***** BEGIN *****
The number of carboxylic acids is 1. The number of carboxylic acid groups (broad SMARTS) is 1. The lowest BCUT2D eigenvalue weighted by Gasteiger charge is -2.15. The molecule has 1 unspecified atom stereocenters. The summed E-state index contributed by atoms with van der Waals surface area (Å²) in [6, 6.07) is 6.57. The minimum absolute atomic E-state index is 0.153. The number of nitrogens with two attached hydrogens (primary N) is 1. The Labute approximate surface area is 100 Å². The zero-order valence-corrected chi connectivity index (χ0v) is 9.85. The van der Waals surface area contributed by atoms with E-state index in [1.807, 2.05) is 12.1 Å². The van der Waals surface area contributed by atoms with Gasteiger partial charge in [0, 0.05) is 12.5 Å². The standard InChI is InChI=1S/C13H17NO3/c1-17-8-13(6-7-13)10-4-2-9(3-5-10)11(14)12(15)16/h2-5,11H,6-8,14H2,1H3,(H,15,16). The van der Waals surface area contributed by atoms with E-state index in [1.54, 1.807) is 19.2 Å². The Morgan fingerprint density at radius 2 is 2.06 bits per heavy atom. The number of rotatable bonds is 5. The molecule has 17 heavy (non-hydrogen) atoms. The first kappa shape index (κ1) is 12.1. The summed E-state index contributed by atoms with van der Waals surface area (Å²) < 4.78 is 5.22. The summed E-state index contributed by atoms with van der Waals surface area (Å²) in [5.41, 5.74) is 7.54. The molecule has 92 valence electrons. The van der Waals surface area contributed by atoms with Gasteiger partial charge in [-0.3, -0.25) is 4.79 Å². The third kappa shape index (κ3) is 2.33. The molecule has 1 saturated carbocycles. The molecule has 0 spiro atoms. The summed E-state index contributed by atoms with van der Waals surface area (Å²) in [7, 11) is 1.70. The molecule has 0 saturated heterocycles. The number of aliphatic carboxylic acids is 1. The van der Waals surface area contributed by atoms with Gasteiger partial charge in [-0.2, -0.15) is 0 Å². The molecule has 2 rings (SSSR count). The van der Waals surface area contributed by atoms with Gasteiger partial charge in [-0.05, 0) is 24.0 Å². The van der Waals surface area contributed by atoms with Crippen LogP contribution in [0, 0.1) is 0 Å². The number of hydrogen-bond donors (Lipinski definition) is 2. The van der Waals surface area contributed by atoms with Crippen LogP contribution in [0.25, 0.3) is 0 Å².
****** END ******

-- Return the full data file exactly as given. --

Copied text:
The number of carboxylic acids is 1. The number of carboxylic acid groups (broad SMARTS) is 1. The lowest BCUT2D eigenvalue weighted by Gasteiger charge is -2.15. The molecule has 1 unspecified atom stereocenters. The summed E-state index contributed by atoms with van der Waals surface area (Å²) in [6, 6.07) is 6.57. The minimum absolute atomic E-state index is 0.153. The number of nitrogens with two attached hydrogens (primary N) is 1. The Labute approximate surface area is 100 Å². The zero-order valence-corrected chi connectivity index (χ0v) is 9.85. The van der Waals surface area contributed by atoms with E-state index in [1.807, 2.05) is 12.1 Å². The van der Waals surface area contributed by atoms with Gasteiger partial charge in [0, 0.05) is 12.5 Å². The standard InChI is InChI=1S/C13H17NO3/c1-17-8-13(6-7-13)10-4-2-9(3-5-10)11(14)12(15)16/h2-5,11H,6-8,14H2,1H3,(H,15,16). The van der Waals surface area contributed by atoms with E-state index in [1.54, 1.807) is 19.2 Å². The Morgan fingerprint density at radius 2 is 2.06 bits per heavy atom. The number of rotatable bonds is 5. The molecule has 17 heavy (non-hydrogen) atoms. The first kappa shape index (κ1) is 12.1. The summed E-state index contributed by atoms with van der Waals surface area (Å²) < 4.78 is 5.22. The summed E-state index contributed by atoms with van der Waals surface area (Å²) in [5.41, 5.74) is 7.54. The molecule has 92 valence electrons. The van der Waals surface area contributed by atoms with Gasteiger partial charge in [-0.3, -0.25) is 4.79 Å². The third kappa shape index (κ3) is 2.33. The molecule has 1 saturated carbocycles. The molecule has 0 spiro atoms. The summed E-state index contributed by atoms with van der Waals surface area (Å²) in [7, 11) is 1.70. The molecule has 0 saturated heterocycles. The number of aliphatic carboxylic acids is 1. The van der Waals surface area contributed by atoms with Gasteiger partial charge in [-0.2, -0.15) is 0 Å². The molecule has 2 rings (SSSR count). The van der Waals surface area contributed by atoms with Gasteiger partial charge in [-0.05, 0) is 24.0 Å². The van der Waals surface area contributed by atoms with Crippen LogP contribution in [0, 0.1) is 0 Å². The number of hydrogen-bond donors (Lipinski definition) is 2. The van der Waals surface area contributed by atoms with Crippen LogP contribution in [0.25, 0.3) is 0 Å².